In the end, it is important to remember that research and writing aren’t meant to simply demonstrate understanding but should also serve as vehicles for additional learning. Engaging with scholarly material helps to ensure that continued learning is coming from established experts within your discipline.

You can learn more about how to approach your research from a place of inquiry on our Research and Academic Inquiry page.

Tips & Tricks for Evaluating Scholarly Sources

Fact: not all assignments require the use of scholarly or peer-reviewed sources. For example, a company analysis may require you to gather company or industry reports, market information, or even news articles--none of which is categorized as "scholarly" but all of which would be appropriate to use for a company analysis project. 

Scholarly materials are generally only used for very specific types of assignments. Even in these assignments, it is okay to use a variety of source types: scholarly, popular, etc.

When approaching an assignment or task, keep the context of the course in mind as well as your intended audience and personal learning goals. Different disciplines have varying approaches to research and writing. Read your assignment closely to determine what types of materials are required, and communicate openly with your instructor about expectations for the course. For more practical tips, please see:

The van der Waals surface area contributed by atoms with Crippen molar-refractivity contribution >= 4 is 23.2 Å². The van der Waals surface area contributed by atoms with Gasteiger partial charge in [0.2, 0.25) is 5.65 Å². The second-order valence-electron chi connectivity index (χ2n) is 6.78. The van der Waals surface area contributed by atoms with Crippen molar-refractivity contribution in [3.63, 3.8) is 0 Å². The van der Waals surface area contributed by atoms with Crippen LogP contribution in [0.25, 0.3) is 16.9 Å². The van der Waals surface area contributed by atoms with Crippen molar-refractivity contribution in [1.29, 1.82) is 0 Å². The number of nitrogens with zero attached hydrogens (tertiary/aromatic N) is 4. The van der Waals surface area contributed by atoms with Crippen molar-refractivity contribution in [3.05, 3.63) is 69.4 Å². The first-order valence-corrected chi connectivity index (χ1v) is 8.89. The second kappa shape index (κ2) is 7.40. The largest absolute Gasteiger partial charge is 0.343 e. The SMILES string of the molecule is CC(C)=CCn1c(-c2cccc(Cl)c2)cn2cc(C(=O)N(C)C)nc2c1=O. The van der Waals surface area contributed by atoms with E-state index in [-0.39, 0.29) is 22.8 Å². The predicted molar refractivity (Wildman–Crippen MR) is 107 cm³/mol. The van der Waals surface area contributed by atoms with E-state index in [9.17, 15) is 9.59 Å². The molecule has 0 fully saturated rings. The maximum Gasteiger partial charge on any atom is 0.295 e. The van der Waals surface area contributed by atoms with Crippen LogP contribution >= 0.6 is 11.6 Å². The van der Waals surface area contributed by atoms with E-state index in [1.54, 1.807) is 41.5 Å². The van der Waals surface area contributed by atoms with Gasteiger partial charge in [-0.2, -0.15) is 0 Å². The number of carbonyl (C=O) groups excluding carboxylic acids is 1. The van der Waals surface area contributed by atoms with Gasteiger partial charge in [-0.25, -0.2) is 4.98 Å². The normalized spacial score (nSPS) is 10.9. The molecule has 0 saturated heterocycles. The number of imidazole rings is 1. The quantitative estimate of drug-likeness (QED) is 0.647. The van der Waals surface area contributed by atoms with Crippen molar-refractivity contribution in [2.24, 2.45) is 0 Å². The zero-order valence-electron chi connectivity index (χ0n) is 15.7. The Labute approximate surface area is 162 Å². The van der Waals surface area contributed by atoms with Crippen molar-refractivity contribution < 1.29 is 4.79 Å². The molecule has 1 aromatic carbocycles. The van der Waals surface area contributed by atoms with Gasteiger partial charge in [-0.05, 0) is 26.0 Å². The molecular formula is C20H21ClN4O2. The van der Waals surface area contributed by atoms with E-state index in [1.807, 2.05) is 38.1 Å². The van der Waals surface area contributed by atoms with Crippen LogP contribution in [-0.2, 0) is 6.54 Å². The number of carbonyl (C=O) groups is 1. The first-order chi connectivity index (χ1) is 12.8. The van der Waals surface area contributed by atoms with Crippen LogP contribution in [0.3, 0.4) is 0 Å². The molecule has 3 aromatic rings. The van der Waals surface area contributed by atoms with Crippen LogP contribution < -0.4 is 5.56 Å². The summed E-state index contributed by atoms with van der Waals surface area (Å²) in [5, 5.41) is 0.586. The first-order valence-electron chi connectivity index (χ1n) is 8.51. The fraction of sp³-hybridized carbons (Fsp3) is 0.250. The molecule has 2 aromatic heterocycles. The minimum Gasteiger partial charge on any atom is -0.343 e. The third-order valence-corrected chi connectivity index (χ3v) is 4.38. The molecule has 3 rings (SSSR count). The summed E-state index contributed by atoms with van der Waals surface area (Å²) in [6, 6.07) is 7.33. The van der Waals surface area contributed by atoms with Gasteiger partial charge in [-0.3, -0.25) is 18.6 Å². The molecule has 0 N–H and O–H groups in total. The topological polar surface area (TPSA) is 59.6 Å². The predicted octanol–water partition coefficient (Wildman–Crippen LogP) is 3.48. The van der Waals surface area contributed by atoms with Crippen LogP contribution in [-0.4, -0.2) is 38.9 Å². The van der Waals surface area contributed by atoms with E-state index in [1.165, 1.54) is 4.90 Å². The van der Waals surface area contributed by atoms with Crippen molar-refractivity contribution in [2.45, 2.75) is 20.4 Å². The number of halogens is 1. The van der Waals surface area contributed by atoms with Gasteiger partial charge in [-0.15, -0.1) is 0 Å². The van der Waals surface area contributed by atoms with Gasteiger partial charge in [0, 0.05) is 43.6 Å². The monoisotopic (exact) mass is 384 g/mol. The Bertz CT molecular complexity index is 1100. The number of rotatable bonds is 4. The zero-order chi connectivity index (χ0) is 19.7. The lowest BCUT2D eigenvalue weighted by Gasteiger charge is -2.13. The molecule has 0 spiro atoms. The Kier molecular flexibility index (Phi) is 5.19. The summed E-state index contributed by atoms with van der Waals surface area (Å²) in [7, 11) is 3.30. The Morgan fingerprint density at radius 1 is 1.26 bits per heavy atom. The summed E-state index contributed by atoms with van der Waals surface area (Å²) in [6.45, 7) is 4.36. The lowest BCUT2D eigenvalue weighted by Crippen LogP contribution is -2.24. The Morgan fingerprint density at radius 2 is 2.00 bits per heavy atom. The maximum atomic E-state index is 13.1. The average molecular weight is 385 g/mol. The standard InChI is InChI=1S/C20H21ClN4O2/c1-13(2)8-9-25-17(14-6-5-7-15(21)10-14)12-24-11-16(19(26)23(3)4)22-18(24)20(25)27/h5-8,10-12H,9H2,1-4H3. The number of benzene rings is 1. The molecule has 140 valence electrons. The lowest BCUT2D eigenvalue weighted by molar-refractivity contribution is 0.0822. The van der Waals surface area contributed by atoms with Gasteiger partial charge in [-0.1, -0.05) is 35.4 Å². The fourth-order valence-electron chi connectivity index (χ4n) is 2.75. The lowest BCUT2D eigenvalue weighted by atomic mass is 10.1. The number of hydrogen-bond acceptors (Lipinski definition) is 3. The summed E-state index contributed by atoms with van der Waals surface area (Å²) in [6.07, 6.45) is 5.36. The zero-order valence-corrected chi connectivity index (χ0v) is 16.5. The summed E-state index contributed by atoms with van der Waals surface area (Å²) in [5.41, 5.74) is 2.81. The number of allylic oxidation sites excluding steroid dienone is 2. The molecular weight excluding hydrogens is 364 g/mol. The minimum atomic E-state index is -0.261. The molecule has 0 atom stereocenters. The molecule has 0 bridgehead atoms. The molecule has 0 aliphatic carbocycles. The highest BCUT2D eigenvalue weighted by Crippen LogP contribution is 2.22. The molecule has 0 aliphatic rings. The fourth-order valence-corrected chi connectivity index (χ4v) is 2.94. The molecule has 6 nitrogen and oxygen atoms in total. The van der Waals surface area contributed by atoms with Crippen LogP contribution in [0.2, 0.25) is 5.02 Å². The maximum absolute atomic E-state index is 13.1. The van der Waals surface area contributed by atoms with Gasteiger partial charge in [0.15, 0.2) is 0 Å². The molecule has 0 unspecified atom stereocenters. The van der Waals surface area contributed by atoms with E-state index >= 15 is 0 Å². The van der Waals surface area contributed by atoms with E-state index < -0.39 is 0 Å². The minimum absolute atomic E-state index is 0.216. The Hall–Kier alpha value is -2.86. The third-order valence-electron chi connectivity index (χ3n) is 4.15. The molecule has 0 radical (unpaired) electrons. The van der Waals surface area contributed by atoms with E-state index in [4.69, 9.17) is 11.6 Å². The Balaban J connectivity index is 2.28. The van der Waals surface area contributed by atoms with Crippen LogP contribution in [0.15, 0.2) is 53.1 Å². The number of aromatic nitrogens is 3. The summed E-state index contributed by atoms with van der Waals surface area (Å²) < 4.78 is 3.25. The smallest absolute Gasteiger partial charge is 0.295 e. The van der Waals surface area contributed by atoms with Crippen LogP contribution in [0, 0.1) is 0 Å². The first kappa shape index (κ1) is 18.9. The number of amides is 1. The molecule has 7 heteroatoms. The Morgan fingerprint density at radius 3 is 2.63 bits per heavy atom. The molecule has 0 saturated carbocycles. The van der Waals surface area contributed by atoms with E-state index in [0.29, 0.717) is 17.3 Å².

Detailed, active reading is an important step in evaluating scholarly sources. Annotate and keep notes as you read the source. Mark the main thesis or problem, make note of key claims, and write down anything that you find unclear or feel is missing from the text. This will not only help you keep track of research you are reading, but it will also help you organize your own thoughts. For more practical research tips, please see:

Does your assignment require peer reviewed sources? 

You can read more about how to check for peer review on the following page: 

Unsure about the reputation or reliability of a specific journal?

Learn how to determine a journal's impact factor at the below link. 

Keep in mind that measuring impact in this way is limited and may not capture the full range of important scholarship contributions, especially if those contributions don't rely on traditional publishing practices.

What is a Predatory Publisher?

While it is good to aim for scholarly materials, be aware that not all journals that call themselves "scholarly" are ethical in their publishing practices. There is a category of pseudo-academic journals that will charge authors a fee for publication. This is an unethical practice, as these journals already profit off the intellectual property of the authors they publish. In addition, these journals will often lie about their publishing habits, their peer review processes, and will make a point to overstate where they are "indexed" (database collections, Google Scholar, etc.). 

You, as both a consumer and creator of scholarly content, should avoid using predatory journals in your work. You can read more about how to spot predatory publishing here: